Intonations tells the story of how Angola's urban residents in the late colonial period (roughly 1945-74) used music to talk back to their colonial oppressors and, more importantly, to define what it meant to be Angolan and what they hoped to gain from independence. Author Marissa J. Moorman presents a social and cultural history of the relationship between Angolan culture and politics. She argues that it was in and through popular urban music, produced mainly in the capital city of Luanda's musseques (urban shantytowns), that Angolans forged the nation and developed expectations about nationalism. Through careful archival work and extensive interviews with musicians and those who attend performances in bars, community centers, and cinemas, Moorman explores the ways in which the urban poor imagined the nation. The spread of radio technology and the establishment of a recording industry in the early 1970s reterritorialized an urban-produced sound and cultural ethos by transporting music throughout the country. When the formerly exiled independent movements returned to Angola in 1975, they found a population receptive to their nationalist message but with different expectations about the promises of independence. In producing and consuming music, Angolans formed a new image of independence and nationalist politics. A compilation of Angolan music is included in CD format.

Land, Memory, Reconstruction, and Justice Cover

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Land, Memory, Reconstruction, and Justice

Perspectives on Land Claims in South Africa

Cherryl Walker

In South Africa land is one of the most significant and controversial topics. Land restitution has been a complex, multidimensional process that has failed to meet the expectations with which it was initially launched in 1994. Ordinary citizens, policymakers, and analysts have begun to question progress in land reform in the years since South Africa’s transition to democracy. Land, Memory, Reconstruction, and Justice brings together a wealth of topical material and case studies by leading experts in the field who present a rich mix of perspectives from politics, sociology, geography, social anthropology, law, history, and agricultural economics. The collection addresses both the material and the symbolic dimensions of land claims, in rural and urban contexts, and explores the complex intersection of issues confronting the restitution program, from the promotion of livelihoods to questions of rights, identity, and transitional justice. A valuable contribution to the field of land and agrarian studies, both in South Africa and internationally, it is undoubtedly the most comprehensive treatment to date of South Africa’s postapartheid land claims process and will be essential reading for scholars and students of land reform for years to come.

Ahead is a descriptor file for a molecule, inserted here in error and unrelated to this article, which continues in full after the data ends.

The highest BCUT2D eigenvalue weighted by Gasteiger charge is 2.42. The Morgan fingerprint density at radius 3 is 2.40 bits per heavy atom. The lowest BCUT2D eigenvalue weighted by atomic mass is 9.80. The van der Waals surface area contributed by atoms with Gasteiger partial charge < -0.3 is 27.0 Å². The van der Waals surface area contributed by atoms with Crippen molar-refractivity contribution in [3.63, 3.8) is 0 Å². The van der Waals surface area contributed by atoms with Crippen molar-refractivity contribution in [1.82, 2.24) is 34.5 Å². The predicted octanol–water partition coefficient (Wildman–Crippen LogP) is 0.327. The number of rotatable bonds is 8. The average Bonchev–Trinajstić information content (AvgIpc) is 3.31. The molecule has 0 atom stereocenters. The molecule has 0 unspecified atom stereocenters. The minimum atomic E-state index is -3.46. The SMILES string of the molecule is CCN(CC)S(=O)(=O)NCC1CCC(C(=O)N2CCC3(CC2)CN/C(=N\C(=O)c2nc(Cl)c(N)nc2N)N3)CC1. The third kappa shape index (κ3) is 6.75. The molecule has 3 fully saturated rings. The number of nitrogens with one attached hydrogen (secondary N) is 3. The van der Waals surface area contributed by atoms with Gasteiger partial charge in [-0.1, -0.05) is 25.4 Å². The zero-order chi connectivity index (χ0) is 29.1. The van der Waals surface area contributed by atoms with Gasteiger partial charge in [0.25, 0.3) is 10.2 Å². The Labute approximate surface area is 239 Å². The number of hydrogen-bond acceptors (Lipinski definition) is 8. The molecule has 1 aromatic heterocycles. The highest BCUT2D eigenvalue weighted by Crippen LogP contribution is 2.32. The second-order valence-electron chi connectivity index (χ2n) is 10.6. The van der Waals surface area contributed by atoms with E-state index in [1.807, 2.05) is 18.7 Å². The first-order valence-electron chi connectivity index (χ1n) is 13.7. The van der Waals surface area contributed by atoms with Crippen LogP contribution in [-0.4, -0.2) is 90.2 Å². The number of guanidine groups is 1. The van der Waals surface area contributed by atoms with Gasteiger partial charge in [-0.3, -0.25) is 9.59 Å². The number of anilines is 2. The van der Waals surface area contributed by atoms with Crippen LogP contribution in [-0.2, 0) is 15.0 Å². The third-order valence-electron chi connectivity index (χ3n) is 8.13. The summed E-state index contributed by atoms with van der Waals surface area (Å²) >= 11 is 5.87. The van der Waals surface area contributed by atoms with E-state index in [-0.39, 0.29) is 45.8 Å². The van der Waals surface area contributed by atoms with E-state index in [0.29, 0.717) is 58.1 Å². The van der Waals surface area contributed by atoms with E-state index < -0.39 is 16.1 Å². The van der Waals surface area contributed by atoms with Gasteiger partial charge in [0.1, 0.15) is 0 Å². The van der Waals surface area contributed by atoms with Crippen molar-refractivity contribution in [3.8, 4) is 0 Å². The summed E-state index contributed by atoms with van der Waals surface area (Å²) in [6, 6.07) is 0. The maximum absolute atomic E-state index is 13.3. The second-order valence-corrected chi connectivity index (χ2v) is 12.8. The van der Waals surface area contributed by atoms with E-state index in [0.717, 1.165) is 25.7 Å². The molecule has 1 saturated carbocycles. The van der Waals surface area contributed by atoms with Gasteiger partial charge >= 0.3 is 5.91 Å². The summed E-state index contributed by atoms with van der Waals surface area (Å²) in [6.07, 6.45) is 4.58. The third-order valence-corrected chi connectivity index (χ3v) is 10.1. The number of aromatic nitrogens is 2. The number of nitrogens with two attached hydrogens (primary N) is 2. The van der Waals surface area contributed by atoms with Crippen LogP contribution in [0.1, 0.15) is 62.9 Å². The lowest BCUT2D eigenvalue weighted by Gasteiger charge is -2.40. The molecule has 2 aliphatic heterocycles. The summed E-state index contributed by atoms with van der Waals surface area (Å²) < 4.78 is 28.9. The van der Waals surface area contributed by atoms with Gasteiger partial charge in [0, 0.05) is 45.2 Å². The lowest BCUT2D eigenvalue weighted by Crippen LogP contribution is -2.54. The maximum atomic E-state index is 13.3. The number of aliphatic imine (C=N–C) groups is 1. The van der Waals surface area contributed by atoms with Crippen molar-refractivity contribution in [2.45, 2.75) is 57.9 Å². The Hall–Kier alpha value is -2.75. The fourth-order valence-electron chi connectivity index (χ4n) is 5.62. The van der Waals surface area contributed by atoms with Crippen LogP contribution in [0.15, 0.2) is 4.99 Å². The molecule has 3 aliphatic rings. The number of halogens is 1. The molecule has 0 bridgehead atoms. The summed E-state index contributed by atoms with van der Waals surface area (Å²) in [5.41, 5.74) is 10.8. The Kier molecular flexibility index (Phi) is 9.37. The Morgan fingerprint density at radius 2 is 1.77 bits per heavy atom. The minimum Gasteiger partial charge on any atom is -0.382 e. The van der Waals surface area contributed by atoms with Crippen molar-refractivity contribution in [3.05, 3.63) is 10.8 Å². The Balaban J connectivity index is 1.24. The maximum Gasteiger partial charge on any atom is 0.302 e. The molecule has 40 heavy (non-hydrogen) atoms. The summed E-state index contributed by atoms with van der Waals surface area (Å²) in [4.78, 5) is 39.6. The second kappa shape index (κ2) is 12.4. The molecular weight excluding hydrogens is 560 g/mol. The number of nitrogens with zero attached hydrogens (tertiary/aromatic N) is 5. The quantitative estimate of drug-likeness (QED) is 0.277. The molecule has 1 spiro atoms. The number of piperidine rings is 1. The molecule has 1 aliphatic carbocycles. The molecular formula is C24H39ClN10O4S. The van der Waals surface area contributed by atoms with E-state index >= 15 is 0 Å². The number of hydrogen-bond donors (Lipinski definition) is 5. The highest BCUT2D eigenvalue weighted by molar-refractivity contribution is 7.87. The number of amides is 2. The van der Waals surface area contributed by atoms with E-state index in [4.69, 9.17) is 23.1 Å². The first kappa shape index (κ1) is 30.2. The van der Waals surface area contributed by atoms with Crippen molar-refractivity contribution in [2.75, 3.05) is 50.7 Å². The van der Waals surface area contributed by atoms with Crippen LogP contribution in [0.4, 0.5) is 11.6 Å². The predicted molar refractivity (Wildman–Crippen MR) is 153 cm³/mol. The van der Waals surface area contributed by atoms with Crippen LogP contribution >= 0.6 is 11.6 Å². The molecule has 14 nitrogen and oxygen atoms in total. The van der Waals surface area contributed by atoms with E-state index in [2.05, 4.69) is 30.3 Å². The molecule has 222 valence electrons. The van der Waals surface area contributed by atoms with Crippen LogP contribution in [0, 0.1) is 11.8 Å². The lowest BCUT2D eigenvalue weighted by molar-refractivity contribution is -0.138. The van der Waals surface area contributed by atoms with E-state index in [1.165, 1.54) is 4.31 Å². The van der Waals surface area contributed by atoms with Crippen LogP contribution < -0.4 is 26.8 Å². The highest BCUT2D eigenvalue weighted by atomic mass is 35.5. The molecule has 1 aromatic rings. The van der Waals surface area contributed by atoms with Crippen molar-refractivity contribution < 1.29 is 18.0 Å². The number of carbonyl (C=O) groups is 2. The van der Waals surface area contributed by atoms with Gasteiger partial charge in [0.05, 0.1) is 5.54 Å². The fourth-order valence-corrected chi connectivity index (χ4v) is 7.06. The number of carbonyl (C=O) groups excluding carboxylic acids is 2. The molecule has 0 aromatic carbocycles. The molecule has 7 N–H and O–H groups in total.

The Law and the Prophets Cover

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The Law and the Prophets

Black Consciousness in South Africa, 1968-1977

Daniel R. Magaziner

“No nation can win a battle without faith,” Steve Biko wrote, and as Daniel R. Magaziner demonstrates in The Law and the Prophets, the combination of ideological and theological exploration proved a potent force.

The 1970s are a decade virtually lost to South African historiography. This span of years bridged the banning and exile of the country’s best-known antiapartheid leaders in the early 1960s and the furious protests that erupted after the Soweto uprisings of June 16, 1976. Scholars thus know that something happened—yet they have only recently begun to explore how and why.

The Law and the Prophets is an intellectual history of the resistance movement between 1968 and 1977; it follows the formation, early trials, and ultimate dissolution of the Black Consciousness movement. It differs from previous antiapartheid historiography, however, in that it focuses more on ideas than on people and organizations. Its singular contribution is an exploration of the theological turn that South African politics took during this time. Magaziner argues that only by understanding how ideas about race, faith, and selfhood developed and were transformed in this period might we begin to understand the dramatic changes that took place.

Mad Dogs and Meerkats Cover

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Mad Dogs and Meerkats

A History of Resurgent Rabies in Southern Africa

Karen Brown

In South Africa, rabies has been on the rise since the latter part of the twentieth century despite the availability of postexposure vaccines and regular inoculation campaigns for dogs. In Mad Dogs and Meerkats: A History of Resurgent Rabies in Southern Africa, Karen Brown links the increase of rabies to the HIV/AIDS epidemic. Her study shows that the most afflicted regions of South Africa have seen a dangerous rise in feral dog populations as people lack the education, means, or will to care for their pets or take them to inoculation centers. Most victims are poor black children. Ineffective disease control, which in part depends on management policies in neighboring states and the diminished medical and veterinary infrastructures in Zimbabwe, has exacerbated the problem.

 This highly readable book is the first study of rabies in Africa, tracing its history in South Africa and neighboring states from 1800 to the present and showing how environmental and economic changes brought about by European colonialism and global trade have had long-term effects.

 Mad Dogs and Meerkats is recommended for public health policy makers and anyone interested in human-animal relations and how societies and governments have reacted to one of the world’s most feared diseases.